• 7 Derm-approved ways to change your skincare routine

    7 Derm-approved ways to change your skincare routine

    There are many exciting things about the fall season, but as we transition into fall and the weather changes, so does the skin's response to the new temperatures. During the summer months, humidity is often higher, which helps moisture stay on the skin and protect its barrier, says board-certified dermatologist and Easy Dermatology + Shop , Beverly Hills, Calif. During the cooler months, the operation of heaters can cause the air to dry out on the outside and inside. As the skin begins to lose moisture, the barrier breaks down and sensitivity, dryness, and irritation can increase.

    Therefore, changing your skincare routine for the fall is not just a fad. It is essential to maintaining healthy and happy skin all year round. According to experts, here are a few skincare tweaks you can make to fortify you against cooler temperatures and drier air.

    1. Rehydrate with elastin, collagen and aloe if you have super sensitive skin

    Ann Lee, cosmetic chemist and founder of Dermatology Beverly Hills , says that people with sensitive skin, or those with conditions such as psoriasis or eczema, can feel a burning sensation or become overly sensitive during the days (and even weeks) of seasonal changes. The best thing you can do is to rehydrate and coat your skin with essential oils, serums and creams, she says. Nourish your skin with elastin and collagen to aid in the recovery process. Coat your skin with cold process Aloe As your skin builds and exfoliates, thicker creams will form.

    2. Switch to a thicker moisturizer

    Because of environmental changes, it's important to switch to a thicker moisturizer before bedtime, says Julia Tsu, M.D., a double board-certified dermatologist and founder and medical director of Wall Street Dermatology in New York City. You need to compensate for the change by adding moisture to the skin and helping it retain it, she says.

    Dr. Ts's favorite moisturizer is Eau Thermale Avene's Tolerance Extreme Cream because it moisturizes the skin, doesn't irritate it, and doesn't clog it. It's about as pure as you can get in a moisturizer.

    3. Use a lip moisturizer and add an eye cream

    If these two were not already a part of your skin care regimen , they should be during the cooler months. Just as you need to switch to a thicker moisturizer, adding these products will moisturize the skin around your lips and eyes. Our skin doesn't like sudden transitions, and lip and eye creams , it helps with this transition, says Dr. Tzu. She says that for lips, Vaseline petroleum jelly would suffice. 4.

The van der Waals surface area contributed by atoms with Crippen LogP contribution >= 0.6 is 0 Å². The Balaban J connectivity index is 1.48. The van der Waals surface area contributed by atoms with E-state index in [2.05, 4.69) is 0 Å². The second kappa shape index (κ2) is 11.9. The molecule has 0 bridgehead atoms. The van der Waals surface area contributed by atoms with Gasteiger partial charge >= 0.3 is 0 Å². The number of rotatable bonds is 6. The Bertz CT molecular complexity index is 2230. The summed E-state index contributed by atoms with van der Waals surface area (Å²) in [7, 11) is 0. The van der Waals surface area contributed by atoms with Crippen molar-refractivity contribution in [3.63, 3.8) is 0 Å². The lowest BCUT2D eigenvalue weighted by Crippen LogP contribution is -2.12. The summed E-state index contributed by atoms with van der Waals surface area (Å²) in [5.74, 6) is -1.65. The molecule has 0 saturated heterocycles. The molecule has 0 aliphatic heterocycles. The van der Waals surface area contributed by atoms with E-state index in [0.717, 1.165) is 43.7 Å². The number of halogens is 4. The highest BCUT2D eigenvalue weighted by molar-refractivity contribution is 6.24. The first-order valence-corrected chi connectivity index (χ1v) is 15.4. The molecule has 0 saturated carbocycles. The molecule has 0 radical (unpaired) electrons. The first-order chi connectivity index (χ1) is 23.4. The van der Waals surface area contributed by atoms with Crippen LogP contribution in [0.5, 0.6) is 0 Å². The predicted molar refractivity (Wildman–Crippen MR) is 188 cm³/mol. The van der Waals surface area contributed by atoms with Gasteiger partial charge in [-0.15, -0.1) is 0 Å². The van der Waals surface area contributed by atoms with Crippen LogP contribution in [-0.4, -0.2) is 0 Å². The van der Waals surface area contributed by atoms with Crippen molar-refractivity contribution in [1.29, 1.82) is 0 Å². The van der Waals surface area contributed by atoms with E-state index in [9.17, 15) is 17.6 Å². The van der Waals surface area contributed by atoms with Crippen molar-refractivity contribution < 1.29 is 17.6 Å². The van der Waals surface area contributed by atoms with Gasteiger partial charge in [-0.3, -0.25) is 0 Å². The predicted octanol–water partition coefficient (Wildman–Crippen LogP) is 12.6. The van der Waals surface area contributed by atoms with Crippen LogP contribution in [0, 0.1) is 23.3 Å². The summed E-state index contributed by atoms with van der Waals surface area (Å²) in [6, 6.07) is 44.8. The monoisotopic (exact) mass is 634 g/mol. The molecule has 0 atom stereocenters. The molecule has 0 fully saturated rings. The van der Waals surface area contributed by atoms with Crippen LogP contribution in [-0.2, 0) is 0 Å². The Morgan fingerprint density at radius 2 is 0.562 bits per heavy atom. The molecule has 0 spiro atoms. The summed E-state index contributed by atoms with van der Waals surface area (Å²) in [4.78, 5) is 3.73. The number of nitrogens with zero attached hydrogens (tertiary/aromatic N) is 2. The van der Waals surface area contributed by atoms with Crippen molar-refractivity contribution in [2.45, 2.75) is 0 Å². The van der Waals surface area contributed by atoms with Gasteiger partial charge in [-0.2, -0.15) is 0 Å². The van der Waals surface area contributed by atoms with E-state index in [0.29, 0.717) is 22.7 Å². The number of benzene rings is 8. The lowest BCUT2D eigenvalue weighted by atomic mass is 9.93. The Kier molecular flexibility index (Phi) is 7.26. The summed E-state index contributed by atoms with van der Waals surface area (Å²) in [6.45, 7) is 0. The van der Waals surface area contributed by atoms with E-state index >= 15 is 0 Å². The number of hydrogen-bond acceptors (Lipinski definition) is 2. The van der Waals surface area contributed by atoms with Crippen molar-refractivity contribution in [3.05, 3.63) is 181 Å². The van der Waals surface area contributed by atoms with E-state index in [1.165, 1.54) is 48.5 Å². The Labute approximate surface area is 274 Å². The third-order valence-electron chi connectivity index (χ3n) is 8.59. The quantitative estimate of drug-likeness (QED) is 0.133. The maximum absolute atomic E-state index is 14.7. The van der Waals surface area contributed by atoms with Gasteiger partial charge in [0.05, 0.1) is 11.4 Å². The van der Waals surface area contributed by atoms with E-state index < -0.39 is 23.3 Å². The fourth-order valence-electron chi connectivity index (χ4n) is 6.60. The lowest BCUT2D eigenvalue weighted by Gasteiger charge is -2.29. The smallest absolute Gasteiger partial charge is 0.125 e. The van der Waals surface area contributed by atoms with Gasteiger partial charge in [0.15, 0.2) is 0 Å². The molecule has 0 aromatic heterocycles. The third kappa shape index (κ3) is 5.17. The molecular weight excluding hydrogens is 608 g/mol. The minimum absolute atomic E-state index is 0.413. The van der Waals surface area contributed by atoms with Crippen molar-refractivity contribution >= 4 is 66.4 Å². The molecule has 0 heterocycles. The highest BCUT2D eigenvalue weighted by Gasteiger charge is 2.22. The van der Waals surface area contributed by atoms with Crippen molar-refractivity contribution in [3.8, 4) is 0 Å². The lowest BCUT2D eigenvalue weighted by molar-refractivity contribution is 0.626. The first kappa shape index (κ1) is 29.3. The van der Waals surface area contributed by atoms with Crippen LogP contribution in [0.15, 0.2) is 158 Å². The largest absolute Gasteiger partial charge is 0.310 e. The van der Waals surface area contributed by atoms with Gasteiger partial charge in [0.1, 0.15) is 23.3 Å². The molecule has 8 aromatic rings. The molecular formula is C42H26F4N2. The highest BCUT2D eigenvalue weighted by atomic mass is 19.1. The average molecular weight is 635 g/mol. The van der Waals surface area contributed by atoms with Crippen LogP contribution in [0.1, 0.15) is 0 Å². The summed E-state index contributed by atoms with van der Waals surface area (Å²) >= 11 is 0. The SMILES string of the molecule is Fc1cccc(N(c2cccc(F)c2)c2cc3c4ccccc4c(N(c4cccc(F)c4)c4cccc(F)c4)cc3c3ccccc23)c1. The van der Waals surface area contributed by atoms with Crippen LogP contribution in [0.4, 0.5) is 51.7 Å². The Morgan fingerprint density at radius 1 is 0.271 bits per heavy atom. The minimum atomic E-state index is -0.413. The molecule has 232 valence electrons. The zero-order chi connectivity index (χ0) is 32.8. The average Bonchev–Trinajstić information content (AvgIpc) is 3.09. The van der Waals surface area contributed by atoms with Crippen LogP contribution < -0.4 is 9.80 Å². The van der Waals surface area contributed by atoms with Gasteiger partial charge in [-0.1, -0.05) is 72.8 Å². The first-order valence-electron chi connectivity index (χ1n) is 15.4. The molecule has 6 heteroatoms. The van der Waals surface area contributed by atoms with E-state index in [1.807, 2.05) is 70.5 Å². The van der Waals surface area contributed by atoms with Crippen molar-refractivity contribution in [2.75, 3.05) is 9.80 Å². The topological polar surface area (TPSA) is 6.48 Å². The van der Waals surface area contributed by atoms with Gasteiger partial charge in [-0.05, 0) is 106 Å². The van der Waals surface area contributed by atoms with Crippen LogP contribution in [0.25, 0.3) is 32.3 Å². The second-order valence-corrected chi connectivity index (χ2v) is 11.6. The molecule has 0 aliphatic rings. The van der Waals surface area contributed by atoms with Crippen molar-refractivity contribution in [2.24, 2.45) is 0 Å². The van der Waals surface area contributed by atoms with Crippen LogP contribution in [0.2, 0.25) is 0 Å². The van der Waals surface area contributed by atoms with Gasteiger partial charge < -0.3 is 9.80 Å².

4. Don't use exfoliants and retinoids too often

    Reduce the use of exfoliants and retinoids - the reason for this also has to do with the drier, colder nature of the environment, says Dr. Tzu. Humidity and warmer temperatures usually mitigate the irritating effects of topical retinoids, perhaps because of the increased oiliness of the skin, exfoliants may, she says.

    5. Keep using sunscreen.

    Dr. Tzu says that while UV rays are more intense during the summer months, they are still present in all seasons. Sunscreen should always be used because it generally helps to reduce incoming UV rays, she says. UV rays increase the risk of skin cancer and can increase it. She recommends sticking to SPF30 (at least) daily.

    6. Add Vitamin C to Your Regimen

    Vitamin C does double duty in cold weather and helps fight SPF rays that aren't completely blocked by sunscreen, says board-certified dermatologist, Union Square Laser Dermatology in New York City. It also evens out skin pigmentation, stimulates collagen production, and brightens skin tone.

    7. Add a humidifier to the mix

    Dermatologists suggest investing in a humidifier in the fall and winter to promote hydration at home, in addition to your regular skin care regimen. Humidifiers add moisture to the air and the skin is in constant contact with the air, says Dr. Tzu. The more moisture in the air, the more moisture it shares with the skin.